Chiari malformation is a condition in which brain tissue extends into your spinal canal. It occurs when part of your skull is abnormally small or misshapen, pressing on your brain and forcing it downward.
Chiari malformation is uncommon, but increased use of imaging tests has led to more frequent diagnoses.
There are three types of Chiari malformation which depend on the anatomy of the brain tissue that is displaced into the spinal canal and whether developmental abnormalities of the brain or spine are also present.
Chiari malformation type I develops as the skull and brain are growing. As a result, signs and symptoms may not occur until late childhood or adulthood. The paediatric forms, Chiari malformation type II and type III, are present at birth (congenital). Being an adult surgeon I do not treat these two conditions. I shall discuss the Type 1 below.
Chiari Malformation Type 1
In Chiari malformation type I, signs and symptoms usually appear during late childhood or adulthood.
Headaches, often severe, are the classic symptom of Chiari malformation. They generally occur after sudden coughing, sneezing or straining. The other symptoms could include
- Neck pain
- Unsteady gait (problems with balance)
- Poor hand coordination (fine motor skills)
- Numbness and tingling of the hands and feet
- Difficulty swallowing, sometimes accompanied by gagging, choking and vomiting
- Speech problems, such as hoarseness
Less often, people with Chiari malformation may experience:
- Ringing or buzzing in the ears (tinnitus)
- Slow heart rhythm
- Curvature of the spine (scoliosis) related to spinal cord impairment
- Abnormal breathing, such as central sleep apnoea, which is when a person stops breathing during sleep
As you can see a lot of the symptoms are non-specific and difficult to objectively assess.
Possible associated conditions
In some people, Chiari malformation can become a progressive disorder and lead to serious complications. In others, there may be no associated symptoms, and no intervention is necessary. The complications associated with this condition include:
- Hydrocephalus. An accumulation of excess fluid within your brain (hydrocephalus) may require placement of a flexible tube (shunt) to divert and drain the cerebrospinal fluid to another area of your body. The symptoms that are exacerbated by hydrocephalus is headache, nausea and vomiting.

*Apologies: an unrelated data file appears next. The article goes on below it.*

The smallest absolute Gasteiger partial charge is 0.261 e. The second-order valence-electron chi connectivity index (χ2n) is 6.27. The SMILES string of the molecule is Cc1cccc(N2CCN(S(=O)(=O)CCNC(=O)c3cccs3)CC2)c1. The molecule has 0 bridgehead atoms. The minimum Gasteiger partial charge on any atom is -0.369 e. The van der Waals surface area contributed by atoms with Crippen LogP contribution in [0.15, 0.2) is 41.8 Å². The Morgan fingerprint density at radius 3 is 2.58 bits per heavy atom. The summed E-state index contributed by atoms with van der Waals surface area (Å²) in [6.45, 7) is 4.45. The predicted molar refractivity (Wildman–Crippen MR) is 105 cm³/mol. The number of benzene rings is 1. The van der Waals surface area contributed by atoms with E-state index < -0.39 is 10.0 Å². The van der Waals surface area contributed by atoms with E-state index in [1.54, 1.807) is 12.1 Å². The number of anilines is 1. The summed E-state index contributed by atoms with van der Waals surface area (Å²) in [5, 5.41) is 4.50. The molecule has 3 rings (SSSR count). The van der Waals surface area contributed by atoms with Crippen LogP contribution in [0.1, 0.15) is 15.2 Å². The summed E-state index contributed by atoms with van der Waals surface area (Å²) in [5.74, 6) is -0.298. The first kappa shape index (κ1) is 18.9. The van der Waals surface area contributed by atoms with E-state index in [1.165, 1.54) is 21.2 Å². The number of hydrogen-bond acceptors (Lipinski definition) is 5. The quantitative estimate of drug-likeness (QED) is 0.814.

- Syringomyelia. Some people with Chiari malformation also develop a condition called syringomyelia, in which a cavity or cyst (syrinx) forms within the spinal column.
- Tethered cord syndrome. In this condition, your spinal cord attaches to your spine and causes your spinal cord to stretch. This can cause serious nerve and muscle damage in your lower body. This stretch is often seen as the cause for the brain to herniate into the spinal canal.
A review of your medical history and symptoms and a physical examination will be necessary. In addition, a few imaging tests may be required to make the diagnosis.
The tests will include
- Magnetic resonance imaging (MRI). An MRI is often used to diagnose Chiari malformation. This safe, painless test produces detailed 3D images of structural abnormalities in your brain that may be contributing to your symptoms. It can also provide images of your cerebellum and determine whether it extends into your spinal canal.
An MRI can be repeated over time, and it can be used to monitor the progression of your disorder.
- Computerized tomography (CT) scan. When finer details of the bony anatomy of the region is required a CT scan is particularly useful.
Treatment for Chiari malformation depends on the severity and the characteristics of your condition.
If you have no symptoms, your doctor likely will recommend no treatment other than monitoring with regular examinations and MRIs.
When headaches or other types of pain are the primary symptom, your doctor may recommend pain medication.
Reducing pressure with surgery
Surgery is contemplated only when there is a symptomatic Chiari malformation. The goal is to stop the progression of changes in the anatomy of your brain and spinal canal, as well as ease or stabilize your symptoms.
When successful, surgery can reduce pressure on your cerebellum and spinal cord and restore the normal flow of spinal fluid.
In the most common surgery for Chiari malformation, called posterior fossa decompression, or Foramen Magnum Decompression. your surgeon removes a small section of bone in the back of your skull, relieving pressure by giving your brain more room.
In many cases, the covering of your brain, called the dura mater, may be opened. Also, a patch may be sewn in place to enlarge the covering and provide more room for your brain. This patch may be an artificial material, or it could be tissue harvested from another part of your body such as your thigh.
Your doctor may also remove a small portion of the spinal column to relieve pressure on your spinal cord and allow more space for the spinal cord.
The surgical technique may vary, depending on whether a fluid-filled cavity (syrinx) is present, or if you have fluid in your brain (hydrocephalus). If you have a syrinx or hydrocephalus, you may need a tube (shunt) to drain the excess fluid.